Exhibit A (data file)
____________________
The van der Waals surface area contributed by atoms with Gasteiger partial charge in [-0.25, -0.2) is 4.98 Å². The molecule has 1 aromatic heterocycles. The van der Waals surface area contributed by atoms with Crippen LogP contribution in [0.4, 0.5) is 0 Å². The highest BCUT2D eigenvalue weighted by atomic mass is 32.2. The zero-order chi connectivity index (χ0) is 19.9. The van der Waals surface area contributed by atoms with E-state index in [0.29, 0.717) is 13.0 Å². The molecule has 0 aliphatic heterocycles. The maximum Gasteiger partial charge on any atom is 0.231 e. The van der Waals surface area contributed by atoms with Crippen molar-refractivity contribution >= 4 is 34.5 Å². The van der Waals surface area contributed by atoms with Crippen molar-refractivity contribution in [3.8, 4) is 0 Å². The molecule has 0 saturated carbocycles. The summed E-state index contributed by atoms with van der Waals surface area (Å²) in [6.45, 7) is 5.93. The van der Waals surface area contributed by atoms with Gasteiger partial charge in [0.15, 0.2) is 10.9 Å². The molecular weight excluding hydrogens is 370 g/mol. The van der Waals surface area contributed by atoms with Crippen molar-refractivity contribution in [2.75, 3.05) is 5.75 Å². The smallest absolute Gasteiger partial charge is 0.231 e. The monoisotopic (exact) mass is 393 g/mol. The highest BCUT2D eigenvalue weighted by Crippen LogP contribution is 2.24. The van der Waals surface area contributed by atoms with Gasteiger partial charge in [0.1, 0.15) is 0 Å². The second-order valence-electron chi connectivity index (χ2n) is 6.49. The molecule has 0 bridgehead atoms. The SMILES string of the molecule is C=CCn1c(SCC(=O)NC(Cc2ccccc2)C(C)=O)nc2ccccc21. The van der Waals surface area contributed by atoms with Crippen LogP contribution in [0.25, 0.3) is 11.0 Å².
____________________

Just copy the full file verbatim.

The van der Waals surface area contributed by atoms with Gasteiger partial charge in [-0.25, -0.2) is 4.98 Å². The molecule has 1 aromatic heterocycles. The van der Waals surface area contributed by atoms with Crippen LogP contribution in [0.4, 0.5) is 0 Å². The highest BCUT2D eigenvalue weighted by atomic mass is 32.2. The zero-order chi connectivity index (χ0) is 19.9. The van der Waals surface area contributed by atoms with E-state index in [0.29, 0.717) is 13.0 Å². The molecule has 0 aliphatic heterocycles. The maximum Gasteiger partial charge on any atom is 0.231 e. The van der Waals surface area contributed by atoms with Crippen molar-refractivity contribution >= 4 is 34.5 Å². The van der Waals surface area contributed by atoms with Crippen molar-refractivity contribution in [3.8, 4) is 0 Å². The molecule has 0 saturated carbocycles. The summed E-state index contributed by atoms with van der Waals surface area (Å²) in [6.45, 7) is 5.93. The van der Waals surface area contributed by atoms with Gasteiger partial charge in [0.15, 0.2) is 10.9 Å². The molecular weight excluding hydrogens is 370 g/mol. The van der Waals surface area contributed by atoms with Crippen molar-refractivity contribution in [2.75, 3.05) is 5.75 Å². The smallest absolute Gasteiger partial charge is 0.231 e. The monoisotopic (exact) mass is 393 g/mol. The highest BCUT2D eigenvalue weighted by Crippen LogP contribution is 2.24. The van der Waals surface area contributed by atoms with Gasteiger partial charge in [0.1, 0.15) is 0 Å². The second-order valence-electron chi connectivity index (χ2n) is 6.49. The molecule has 0 bridgehead atoms. The SMILES string of the molecule is C=CCn1c(SCC(=O)NC(Cc2ccccc2)C(C)=O)nc2ccccc21. The van der Waals surface area contributed by atoms with Crippen LogP contribution in [0.25, 0.3) is 11.0 Å².